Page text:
Knee MCL Injury Specialist

Are you an athlete who participates in contact sports, or jumping and landing? If so, you may be at risk of tearing your MCL. An MCL injury can be sustained during an awkward landing in athletic activities, from a sports tackle or from a kick in mixed martial arts. MCL tear specialist, Doctor Riley J. Williams provides diagnosis as well as surgical and nonsurgical treatment options for patients in Manhattan, New York City, NY who have sustained an MCL injury. Contact Dr. Williams’ team today!

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What is an MCL Injury?

The medial collateral ligament is a thick, elastic band of tissue that connects the femur (thighbone) to the tibia (shinbone) and runs along the inner part of the knee. Its role is to keep the leg from bending too far inward, stabilize the knee, and to allow the knee to rotate properly. An MCL injury can result in a sprained MCL or an MCL tear. This can be caused if the knee takes a hit or blow on the lateral or outer side of the knee; such a blow can stretch the medial collateral ligament to a breaking point. These types of injuries are most often seen in football, during a tackle, or from hyperextending the knee while skiing. Repeated stress from athletics can also result in an MCL injury. It is not uncommon for athletes to suffer MCL and ACL injuries at the same time.  Dr. Riley J. Williams, orthopedic knee specialist, serving Manhattan, New York City and the surrounding New York boroughs, has extensive experience in treating MCL tears and other issues related to an MCL injury and MCL insufficiency issues.

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MCL Injury

What is a Medial Collateral Ligament Injury?

A medial collateral ligament injury can be partial or complete. The MCL is the main stabilizer of the medial or inner side of the knee. A partial tear of the MCL, also known as an MCL sprain, often results in medial knee pain and stiffness. Partial tears do not typically cause instability, but can hurt a great deal. A mild injury is a Grade I injury. A moderate injury in a Grade II injury. A severe (complete) MCL tear is a Grade III injury. Most MCL injuries heal without surgery. However, MCL injuries may require the patient to wear a stabilizing brace and to participate in formal physical therapy to achieve a complete recovery.

What is an MCL insufficiency?

Medical collateral ligament insufficiency occurs when there is a complete failure of the ligament following an acute injury. MCL insufficiency can follow an acute Grade III injury. MCL insufficiency is defined by the lack of functional MCL. Affected knees are unstable. This instability makes typical activities of daily living and sports very difficult. MCL insufficient knees do not typically hurt, however, affected knees collapse and give way. This condition will usually require repair and/or reconstruction of the medial collateral ligament with surgery.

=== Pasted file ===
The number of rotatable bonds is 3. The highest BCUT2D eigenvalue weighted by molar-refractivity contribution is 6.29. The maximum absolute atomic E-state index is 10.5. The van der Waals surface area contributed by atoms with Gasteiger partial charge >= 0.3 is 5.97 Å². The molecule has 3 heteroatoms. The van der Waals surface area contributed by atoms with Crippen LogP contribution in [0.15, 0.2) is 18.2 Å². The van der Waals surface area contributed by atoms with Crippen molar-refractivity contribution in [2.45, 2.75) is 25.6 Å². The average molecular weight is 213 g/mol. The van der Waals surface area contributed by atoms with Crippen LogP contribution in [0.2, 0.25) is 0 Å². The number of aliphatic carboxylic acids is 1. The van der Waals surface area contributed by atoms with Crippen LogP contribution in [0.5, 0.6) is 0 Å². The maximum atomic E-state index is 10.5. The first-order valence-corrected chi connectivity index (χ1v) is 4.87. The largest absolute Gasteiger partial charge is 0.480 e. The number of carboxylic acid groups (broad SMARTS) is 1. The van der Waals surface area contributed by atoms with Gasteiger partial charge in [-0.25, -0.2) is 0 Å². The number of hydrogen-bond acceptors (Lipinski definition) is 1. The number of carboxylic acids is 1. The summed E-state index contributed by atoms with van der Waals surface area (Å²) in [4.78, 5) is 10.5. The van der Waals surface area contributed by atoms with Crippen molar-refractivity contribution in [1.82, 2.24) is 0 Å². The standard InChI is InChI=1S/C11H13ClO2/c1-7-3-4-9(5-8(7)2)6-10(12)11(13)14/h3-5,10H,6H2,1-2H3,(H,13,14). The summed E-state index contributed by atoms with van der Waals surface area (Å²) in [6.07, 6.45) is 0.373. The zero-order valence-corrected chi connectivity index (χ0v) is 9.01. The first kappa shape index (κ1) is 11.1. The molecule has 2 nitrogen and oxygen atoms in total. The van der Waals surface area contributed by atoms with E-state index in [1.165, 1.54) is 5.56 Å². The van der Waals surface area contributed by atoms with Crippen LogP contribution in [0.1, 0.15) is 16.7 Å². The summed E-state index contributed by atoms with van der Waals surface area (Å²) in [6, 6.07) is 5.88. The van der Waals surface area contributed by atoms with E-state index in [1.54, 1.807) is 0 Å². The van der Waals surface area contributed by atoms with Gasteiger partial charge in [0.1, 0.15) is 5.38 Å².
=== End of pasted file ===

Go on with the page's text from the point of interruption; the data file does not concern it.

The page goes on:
What are the symptoms of an MCL tear or injury?

Tears and strains to the medial collateral ligament are one of the most common types of ligament injuries in the knee. A person who suffers an medial collateral ligament injury or tear may experience these symptoms:

  • Popping sound when the injury occurs
  • Sharp pain on the inner section of the knee
  • Bruising around the knee
  • Knee stiffness
  • Feeling as if the knee has a greater, less stable range of motion
  • Tenderness
  • Immediate swelling
  • Knee instability and giving way
  • Inability to bear weight

How is a torn or injured MCL diagnosed?

Dr. Williams will ask questions of how your injury was sustained and where the pain is located. He will perform a physical examination to check for tenderness, pain, swelling and will conduct a range of motion test to determine if other injuries were also incurred. An MRI may be ordered to provide imaging of the damaged ligament(s). Dr. Williams may also order an x-ray to determine if injuries to the bone also occurred.

How is an MCL tear treated?

Non-surgical treatment:

Dr. Williams may recommend conservative treatment options depending on the severity of the strain or tear, and if there are other associated injuries. He may recommend the following:

  • RICE (rest, ice, compression, elevation)
  • NSAIDs (non-steroidal anti-inflammatories), such as ibuprofen to manage pain and swelling.
  • Physical Therapy to help regain range of motion and strength.
  • Knee Brace – to add stabilization while the ligament heals

Depending on the severity of your MCL injury, recovery could take up to eight weeks.

Surgical treatment:

Surgery is typically recommended only if there are other injuries associated with the MCL tear, such as an ACL tear, PCL tear or LCL tear.. The surgery could consist of either reattaching a portion of the torn medial collateral ligament or reconstructing the ligament using a graft. Dr. Williams may recommend the following:

  • MCL Repair
  • MCL Reconstruction
  • Multi-ligament knee reconstruction

Recovery time will be dependent on factors such as age and severity of the injury. Physical therapy will be required to regain strength and range of motion in the knee.

For more information on MCL tears, injuries, medial collateral ligament insufficiency, and the treatment options available, please contact the office of Riley Williams, MD, orthopedic knee specialist serving Manhattan, New York City and the surrounding New York boroughs.

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212.606.1855
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Locations

HSS Sports Medicine Institute West Side
610 W 58th Street
New York, NY 10019

HSS Brooklyn
148 39th Street, 7th Floor
Brooklyn, NY 11232

Office Hours

Monday-Friday: 9:00 am – 4:30 pm
Fax: 212-774-2895